Previous Blogs

October 17, 2017
Tech Inevitability Isn't Guaranteed

October 10, 2017
Edge Computing Could Weaken the Cloud

October 3, 2017
The Business Challenges of Artificial Intelligence

September 26, 2017
Microsoft Takes Computing to the Extremes

September 19, 2017
What is the Future of Upgrades?

September 12, 2017
It’s Time for Modern Digital Identities

September 5, 2017
The Autonomous Car Charade

August 29, 2017
The Golden Era of Notebooks

August 22, 2017
The Evolution of Smart Speakers

August 15, 2017
The Myth of General Purpose Wearables

August 8, 2017
IoT Connections Made Easy

August 1, 2017
Smarter Computing

July 25, 2017
The Value of Limits

July 18, 2017
Tech in the Heartland

June 27, 2017
Business Realities vs. Tech Dreams

June 20, 2017
The Power of Hidden Tech

June 13, 2017
Computing Evolves from Outside In to Inside Out

June 6, 2017
The Overlooked Surprises of Apple’s WWDC Keynote

May 30, 2017
Are AR and VR Only for Special Occasions?

May 23, 2017
The Digital Car

May 16, 2017
Digital Assistants Drive New Meta-Platform Battle

May 9, 2017
Getting Smart on Smart Speakers

May 5, 2017
Intel Opens High-Tech "Garage"

May 2, 2017
The Hidden Value of Analog

April 28, 2017
Google’s Waymo Starts Driving Passengers

April 25, 2017
The Robotic Future

April 21, 2017
Sony Debuts New Pro Camera

April 18, 2017
Should Apple Build a Car?

April 14, 2017
PC Market Outlook Improving

April 11, 2017
Little Data Analytics

April 7, 2017
Facebook Debuts Free Version of Workplace Collaboration Tool

April 4, 2017
Samsung Building a Platform Without an OS

March 31, 2017
Microsoft Announces Windows 10 Creators Update Release Date

March 28, 2017
Augmented Reality Finally Delivers on 3D Promise

March 24, 2017
Intel Creates AI Organization

March 21, 2017
Chip Magic

March 17, 2017
Microsoft Unveils Teams Chat App

March 14, 2017
Computing on the Edge

March 7, 2017
Cars Need Digital Safety Standards Too

February 28, 2017
The Messy Path to 5G

February 24, 2017
AMD Launches Ryzen CPU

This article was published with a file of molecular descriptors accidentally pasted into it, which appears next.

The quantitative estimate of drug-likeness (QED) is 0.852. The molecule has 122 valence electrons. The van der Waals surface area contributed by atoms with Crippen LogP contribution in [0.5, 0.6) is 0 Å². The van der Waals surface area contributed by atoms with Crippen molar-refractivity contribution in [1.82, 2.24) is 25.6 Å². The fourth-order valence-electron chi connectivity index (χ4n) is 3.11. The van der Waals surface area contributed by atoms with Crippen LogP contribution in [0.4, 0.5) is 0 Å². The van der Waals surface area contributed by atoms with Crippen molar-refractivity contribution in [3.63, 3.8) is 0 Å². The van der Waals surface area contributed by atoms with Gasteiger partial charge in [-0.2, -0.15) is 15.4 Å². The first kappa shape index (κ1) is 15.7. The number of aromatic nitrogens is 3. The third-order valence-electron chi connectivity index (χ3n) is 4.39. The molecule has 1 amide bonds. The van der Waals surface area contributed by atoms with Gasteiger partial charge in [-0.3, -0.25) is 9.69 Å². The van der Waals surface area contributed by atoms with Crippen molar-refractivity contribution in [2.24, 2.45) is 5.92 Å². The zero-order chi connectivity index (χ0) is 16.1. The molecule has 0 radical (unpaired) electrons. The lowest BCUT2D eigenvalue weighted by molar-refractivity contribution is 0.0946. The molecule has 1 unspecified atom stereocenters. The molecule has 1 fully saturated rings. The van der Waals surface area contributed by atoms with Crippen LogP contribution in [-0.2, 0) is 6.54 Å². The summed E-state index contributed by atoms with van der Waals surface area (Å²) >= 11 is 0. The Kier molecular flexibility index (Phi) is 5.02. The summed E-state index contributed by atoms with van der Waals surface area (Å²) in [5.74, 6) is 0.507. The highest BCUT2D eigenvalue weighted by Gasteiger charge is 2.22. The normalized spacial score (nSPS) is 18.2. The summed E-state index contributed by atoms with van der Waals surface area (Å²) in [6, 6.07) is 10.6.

February 21, 2017
Rethinking Wearable Computing

February 17, 2017
Samsung Heir Arrest Unlikely to Impact Sales

February 14, 2017
Modern Workplaces Still More Vision Than Reality

February 10, 2017
Lenovo Develops Energy-Efficient Soldering Technology

February 7, 2017
The Missing Map from Silicon Valley to Main Street

January 31, 2017
The Network vs. The Computer

January 27, 2017
Facebook Adds Support For FIDO Security Keys

January 24, 2017
Voice Drives New Software Paradigm

January 20, 2017
Tesla Cleared of Fault in NHTSA Crash Probe

January 17, 2017
Inside the Mind of a Hacker

January 13, 2017
PC Shipments Stumble but Turnaround is Closer

January 10, 2017
Takeaways from CES 2017

January 3, 2017
Top 10 Tech Predictions for 2017

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TECHnalysis Research Blog

October 24, 2017
Solving Multi-Device Dilemmas

By Bob O'Donnell

Ever since the proliferation of different individual computing devices has occurred, people have been faced with a frustrating dilemma. How do you get your devices to work better together?

Yes, it’s great that we all now have a range of impressively powerful and capable devices that let us do almost anything, anywhere. The fact that we have computers in our pockets that are now more capable than room-sized supercomputers of a few decades ago is clearly a wonderful thing. And today’s super-slim, lightweight notebooks are a godsend for those who suffered through generations of “luggables.”

Ironically, though, the more capable the individual devices become, the more frustrating are the challenges that come with not having them work together more effectively. In the past, all the serious work only happened on PCs, so that was the only logical choice for many tasks. Similarly, large capacity storage was also only available on PCs, meaning they were the only place you needed to go to look for whatever files you desired.